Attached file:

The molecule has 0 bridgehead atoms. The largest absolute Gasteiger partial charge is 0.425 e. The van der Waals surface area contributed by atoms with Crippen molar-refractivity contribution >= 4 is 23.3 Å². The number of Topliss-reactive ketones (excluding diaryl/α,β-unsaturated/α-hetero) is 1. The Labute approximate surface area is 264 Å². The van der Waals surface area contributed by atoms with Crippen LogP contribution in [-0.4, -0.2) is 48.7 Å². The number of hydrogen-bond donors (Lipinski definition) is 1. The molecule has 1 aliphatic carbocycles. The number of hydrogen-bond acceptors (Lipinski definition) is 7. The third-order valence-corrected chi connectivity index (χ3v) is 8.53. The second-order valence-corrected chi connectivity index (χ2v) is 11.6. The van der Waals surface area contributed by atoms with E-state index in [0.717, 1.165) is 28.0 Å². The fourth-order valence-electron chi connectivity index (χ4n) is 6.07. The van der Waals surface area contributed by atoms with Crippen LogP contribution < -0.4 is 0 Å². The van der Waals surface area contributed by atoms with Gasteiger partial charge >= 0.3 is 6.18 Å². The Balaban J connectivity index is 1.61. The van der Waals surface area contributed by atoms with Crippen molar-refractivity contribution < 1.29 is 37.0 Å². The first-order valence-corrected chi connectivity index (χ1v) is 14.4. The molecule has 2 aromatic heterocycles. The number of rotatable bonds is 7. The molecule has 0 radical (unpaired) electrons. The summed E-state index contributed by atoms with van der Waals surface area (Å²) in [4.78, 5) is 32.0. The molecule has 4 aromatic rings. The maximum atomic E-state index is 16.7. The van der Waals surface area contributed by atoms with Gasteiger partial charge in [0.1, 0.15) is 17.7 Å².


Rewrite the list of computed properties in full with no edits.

The molecule has 0 bridgehead atoms. The largest absolute Gasteiger partial charge is 0.425 e. The van der Waals surface area contributed by atoms with Crippen molar-refractivity contribution >= 4 is 23.3 Å². The number of Topliss-reactive ketones (excluding diaryl/α,β-unsaturated/α-hetero) is 1. The Labute approximate surface area is 264 Å². The van der Waals surface area contributed by atoms with Crippen LogP contribution in [-0.4, -0.2) is 48.7 Å². The number of hydrogen-bond donors (Lipinski definition) is 1. The molecule has 1 aliphatic carbocycles. The number of hydrogen-bond acceptors (Lipinski definition) is 7. The third-order valence-corrected chi connectivity index (χ3v) is 8.53. The second-order valence-corrected chi connectivity index (χ2v) is 11.6. The van der Waals surface area contributed by atoms with E-state index in [0.717, 1.165) is 28.0 Å². The fourth-order valence-electron chi connectivity index (χ4n) is 6.07. The van der Waals surface area contributed by atoms with Crippen LogP contribution < -0.4 is 0 Å². The van der Waals surface area contributed by atoms with Gasteiger partial charge >= 0.3 is 6.18 Å². The Balaban J connectivity index is 1.61. The van der Waals surface area contributed by atoms with Crippen molar-refractivity contribution < 1.29 is 37.0 Å². The first-order valence-corrected chi connectivity index (χ1v) is 14.4. The molecule has 2 aromatic heterocycles. The number of rotatable bonds is 7. The molecule has 0 radical (unpaired) electrons. The summed E-state index contributed by atoms with van der Waals surface area (Å²) in [4.78, 5) is 32.0. The molecule has 4 aromatic rings. The maximum atomic E-state index is 16.7. The van der Waals surface area contributed by atoms with Gasteiger partial charge in [0.1, 0.15) is 17.7 Å².